House Representatives Tony Cárdenas (D-CA) and Dave Reichert (R-WA) recently held a briefing to launch the bipartisan congressional Youth Development and Crime Prevention Caucus, with support from Representatives Bobby Scott (D-VA) and Ted Poe (R-TX).
The Council of State Governments Justice Center (CSG Justice Center) released the School Discipline Consensus Report on June 3. The report generated significant media attention, including articles and op-eds in The Washington Post, The Wall Street Journal, and The New York Times, among others.
On June 25, Senators Chris Murphy (D-Conn.) and Cory Booker (D-NJ) held a congressional briefing to introduce the Better Options for Kids Act, a bill that provides incentives to states to adopt evidence-based, cost-effective policies that support the elimination of harsh school disciplinary actions and juvenile court punishment for minor offenses.
On June 9, U.S. Attorney General Eric Holder and Secretary of Education Arne Duncan released a joint letter to every state school superintendent and attorney general to emphasize the commitment and efforts made by the U.S. Departments of Justice and Education to improve educational outcomes for youth in the juvenile justice system.
The Council of State Governments (CSG) Justice Center released today a comprehensive report providing school leaders and state and local government officials more than 60 recommendations for overhauling their approach to school discipline.
Please join our Capitol Hill briefing webcast on July 28 at 2:30 p.m. ET.
The National Institute of Corrections is accepting applications from organizations, groups, or individuals to enter into a cooperative agreement to plan, develop, and implement a strategic communication plan for the Evidence Based Decision Making (EBDM) in Local and State Criminal Justice Systems initiative.
The Office of Juvenile Justice and Delinquency Prevention is now accepting applications for funding under the FY2014 Tribal Healing to Wellness Court Responses to Underage Drinking initiative.
This webinar discusses the impact of trauma, mental health challenges, and substance use on women and girls and their families and communities, as well as strategies to address its impact.
During this webinar, officials from the U.S. Department of Justice’s Office of Juvenile Justice and Delinquency Prevention explain the grant program and the application process.
In this webinar, officials from the U.S. Department of Justice’s Office of Juvenile Justice and Delinquency Prevention explain the grant program and application process.
This video, aired on DC Public Safety Television and produced by Court Services and Offender Supervision Agency for the District of Columbia (CSOSA) and the Office of Cable Television, provides an overview of CSOSA’ efforts to implement best practices for [...]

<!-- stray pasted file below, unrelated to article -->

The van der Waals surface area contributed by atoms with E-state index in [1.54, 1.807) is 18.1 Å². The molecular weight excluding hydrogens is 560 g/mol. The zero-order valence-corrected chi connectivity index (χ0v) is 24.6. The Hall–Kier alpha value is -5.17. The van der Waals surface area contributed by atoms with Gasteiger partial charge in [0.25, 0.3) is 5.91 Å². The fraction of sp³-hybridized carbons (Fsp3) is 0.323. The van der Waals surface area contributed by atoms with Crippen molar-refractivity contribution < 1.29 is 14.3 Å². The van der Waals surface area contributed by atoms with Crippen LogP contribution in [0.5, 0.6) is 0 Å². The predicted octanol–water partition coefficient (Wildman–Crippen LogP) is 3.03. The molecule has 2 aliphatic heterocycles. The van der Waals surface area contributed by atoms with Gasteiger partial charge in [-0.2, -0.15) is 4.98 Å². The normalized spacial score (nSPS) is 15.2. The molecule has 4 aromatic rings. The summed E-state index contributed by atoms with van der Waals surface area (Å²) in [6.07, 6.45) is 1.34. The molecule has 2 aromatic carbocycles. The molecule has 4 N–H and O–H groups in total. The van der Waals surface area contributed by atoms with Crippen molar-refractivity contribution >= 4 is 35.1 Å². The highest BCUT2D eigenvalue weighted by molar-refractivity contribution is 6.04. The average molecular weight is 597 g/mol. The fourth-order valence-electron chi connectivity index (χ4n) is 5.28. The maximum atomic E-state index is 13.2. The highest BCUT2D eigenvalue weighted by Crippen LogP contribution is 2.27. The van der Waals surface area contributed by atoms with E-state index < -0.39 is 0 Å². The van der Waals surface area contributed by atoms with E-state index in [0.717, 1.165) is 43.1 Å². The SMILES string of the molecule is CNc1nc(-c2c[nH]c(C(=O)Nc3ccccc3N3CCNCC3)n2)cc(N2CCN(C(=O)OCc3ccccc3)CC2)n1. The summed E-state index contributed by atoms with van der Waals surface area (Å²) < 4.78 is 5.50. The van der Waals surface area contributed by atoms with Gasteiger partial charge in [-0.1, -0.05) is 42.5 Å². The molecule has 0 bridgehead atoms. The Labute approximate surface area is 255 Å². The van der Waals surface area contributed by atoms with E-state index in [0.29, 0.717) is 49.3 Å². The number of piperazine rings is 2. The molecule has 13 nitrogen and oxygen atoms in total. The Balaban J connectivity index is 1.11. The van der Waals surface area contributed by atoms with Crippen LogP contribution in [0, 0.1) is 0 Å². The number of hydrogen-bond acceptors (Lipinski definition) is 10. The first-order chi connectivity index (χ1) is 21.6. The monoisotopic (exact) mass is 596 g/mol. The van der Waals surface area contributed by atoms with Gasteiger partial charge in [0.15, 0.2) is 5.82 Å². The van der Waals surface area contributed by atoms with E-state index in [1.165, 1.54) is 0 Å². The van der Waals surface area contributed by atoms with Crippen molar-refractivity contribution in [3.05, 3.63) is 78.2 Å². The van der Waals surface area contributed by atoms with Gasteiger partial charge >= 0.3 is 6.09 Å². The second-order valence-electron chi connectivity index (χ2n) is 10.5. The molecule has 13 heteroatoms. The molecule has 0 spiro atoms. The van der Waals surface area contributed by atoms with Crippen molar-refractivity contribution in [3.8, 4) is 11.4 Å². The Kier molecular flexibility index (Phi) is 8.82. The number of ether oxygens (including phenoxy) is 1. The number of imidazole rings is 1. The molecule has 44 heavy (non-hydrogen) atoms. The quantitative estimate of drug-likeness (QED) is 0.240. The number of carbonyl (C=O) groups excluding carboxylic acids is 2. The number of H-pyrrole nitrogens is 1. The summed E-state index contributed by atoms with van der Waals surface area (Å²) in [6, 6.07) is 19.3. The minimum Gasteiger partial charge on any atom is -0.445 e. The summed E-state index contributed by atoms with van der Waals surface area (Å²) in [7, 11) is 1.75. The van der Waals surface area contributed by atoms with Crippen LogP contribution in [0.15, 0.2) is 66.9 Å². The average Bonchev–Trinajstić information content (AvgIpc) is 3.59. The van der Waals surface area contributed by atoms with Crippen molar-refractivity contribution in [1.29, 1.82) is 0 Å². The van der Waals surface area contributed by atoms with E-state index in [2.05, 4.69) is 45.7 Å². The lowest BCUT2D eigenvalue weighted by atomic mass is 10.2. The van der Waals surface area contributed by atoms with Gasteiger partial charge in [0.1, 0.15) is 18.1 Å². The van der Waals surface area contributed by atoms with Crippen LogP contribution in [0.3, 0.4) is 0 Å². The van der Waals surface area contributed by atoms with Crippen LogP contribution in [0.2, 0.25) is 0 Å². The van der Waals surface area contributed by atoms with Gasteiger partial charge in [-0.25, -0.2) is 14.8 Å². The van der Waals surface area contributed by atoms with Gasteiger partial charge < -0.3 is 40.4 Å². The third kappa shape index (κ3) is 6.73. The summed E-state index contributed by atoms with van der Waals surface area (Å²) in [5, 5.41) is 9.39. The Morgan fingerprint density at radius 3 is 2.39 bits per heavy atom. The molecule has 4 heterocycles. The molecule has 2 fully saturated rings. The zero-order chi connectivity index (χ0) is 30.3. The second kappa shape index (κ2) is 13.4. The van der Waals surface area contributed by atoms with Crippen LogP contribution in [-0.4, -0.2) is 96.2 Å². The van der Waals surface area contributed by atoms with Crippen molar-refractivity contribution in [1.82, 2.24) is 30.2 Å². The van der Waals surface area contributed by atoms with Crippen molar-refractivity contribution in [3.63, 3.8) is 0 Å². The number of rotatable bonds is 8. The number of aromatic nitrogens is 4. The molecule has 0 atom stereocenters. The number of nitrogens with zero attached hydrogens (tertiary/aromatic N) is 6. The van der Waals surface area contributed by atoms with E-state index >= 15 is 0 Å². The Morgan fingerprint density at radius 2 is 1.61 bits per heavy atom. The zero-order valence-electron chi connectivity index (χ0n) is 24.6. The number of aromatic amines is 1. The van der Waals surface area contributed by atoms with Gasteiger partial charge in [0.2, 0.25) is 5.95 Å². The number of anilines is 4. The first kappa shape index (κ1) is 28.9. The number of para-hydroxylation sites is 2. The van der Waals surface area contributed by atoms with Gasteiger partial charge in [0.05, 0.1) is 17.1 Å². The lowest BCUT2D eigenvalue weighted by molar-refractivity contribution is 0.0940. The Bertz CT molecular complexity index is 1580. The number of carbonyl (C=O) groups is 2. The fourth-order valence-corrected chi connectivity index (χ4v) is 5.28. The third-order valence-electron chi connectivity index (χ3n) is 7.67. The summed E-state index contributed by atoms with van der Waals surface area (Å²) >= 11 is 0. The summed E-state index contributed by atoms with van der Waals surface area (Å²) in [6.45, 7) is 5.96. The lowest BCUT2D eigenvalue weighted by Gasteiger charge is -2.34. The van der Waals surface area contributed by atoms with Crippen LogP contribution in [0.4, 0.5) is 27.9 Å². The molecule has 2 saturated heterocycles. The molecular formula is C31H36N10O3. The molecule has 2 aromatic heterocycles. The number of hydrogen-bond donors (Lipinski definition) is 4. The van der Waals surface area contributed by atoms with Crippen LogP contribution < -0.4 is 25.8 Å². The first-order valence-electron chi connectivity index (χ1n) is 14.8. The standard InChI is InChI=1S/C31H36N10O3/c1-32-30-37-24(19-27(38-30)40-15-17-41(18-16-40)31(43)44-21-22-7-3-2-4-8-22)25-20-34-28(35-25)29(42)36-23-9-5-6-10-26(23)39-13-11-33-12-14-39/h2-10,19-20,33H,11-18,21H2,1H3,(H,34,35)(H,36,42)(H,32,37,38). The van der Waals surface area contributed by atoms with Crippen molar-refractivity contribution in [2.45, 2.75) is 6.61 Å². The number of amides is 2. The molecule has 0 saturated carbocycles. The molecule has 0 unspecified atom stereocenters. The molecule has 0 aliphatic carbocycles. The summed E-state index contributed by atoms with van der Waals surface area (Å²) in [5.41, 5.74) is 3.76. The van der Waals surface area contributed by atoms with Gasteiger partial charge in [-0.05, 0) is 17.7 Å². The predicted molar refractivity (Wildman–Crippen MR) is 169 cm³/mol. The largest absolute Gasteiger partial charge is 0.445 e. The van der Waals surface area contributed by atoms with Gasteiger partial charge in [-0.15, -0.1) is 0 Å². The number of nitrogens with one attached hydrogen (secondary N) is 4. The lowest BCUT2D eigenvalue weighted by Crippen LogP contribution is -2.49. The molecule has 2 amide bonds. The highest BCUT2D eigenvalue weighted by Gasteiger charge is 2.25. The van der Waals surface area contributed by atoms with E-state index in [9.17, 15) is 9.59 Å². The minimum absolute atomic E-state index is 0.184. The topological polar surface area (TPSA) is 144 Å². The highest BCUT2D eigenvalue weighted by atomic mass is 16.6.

In this December 19, 2013 webinar staff from the CSG Justice Center’s National Reentry Resource Center provided an overview of the Planning & Implementation Guide and walked attendees through the instructions for completing the Guide.
The career and education guides at FireScience.org focus on public service and safety careers including firefighting, law enforcement, forestry, paramedics, and more.
The International Association of Chiefs of Police (IACP), in collaboration with the U.S. Department of Justice’s Office of Juvenile Justice and Delinquency Prevention has released a free, online training series on effective juvenile interviewing and interrogation techniques.
This documentary from The Center for Investigative Reporting captures the stories of youth who have been in solitary confinement, and includes perspectives from youth and correctional personnel.
This video from the Bureau of Justice Assistance, the Office of Juvenile Justice and Delinquency Prevention, and National Gang Center features perspectives and insight from gang researchers, practitioners, and youth who were previously involved in gangs.
Youth involved with the juvenile justice system who are released from detention have higher mortality rates than the general public, according to this study published by the American Academy of Pediatrics.
For years, local correctional facilities have been packed to the breaking point. Currently, there are about 2,600 children in Clark County’s juvenile justice system, but one program is helping lower the incarceration rate.
The Department of Justice (DOJ) is preparing to impose new requirements on states for confining juveniles suspected of crimes. The rules could require state and local officials to spend significantly more money at a time when federal aid for juvenile justice is declining.
Reps. Chaka Fattah (D-Pa.) and Frank Wolf (R-Va.) have introduced legislation to overhaul the national criminal justice system.
Gov. Earl Ray Tomblin has formed a new panel to study and recommend improvements to West Virginia’s juvenile justice system.
Bowing to federal pressure and joining other districts, Washington, D.C., schools will also stop suspending bad kids. For one of the nation’s most violent districts, this does not bode well.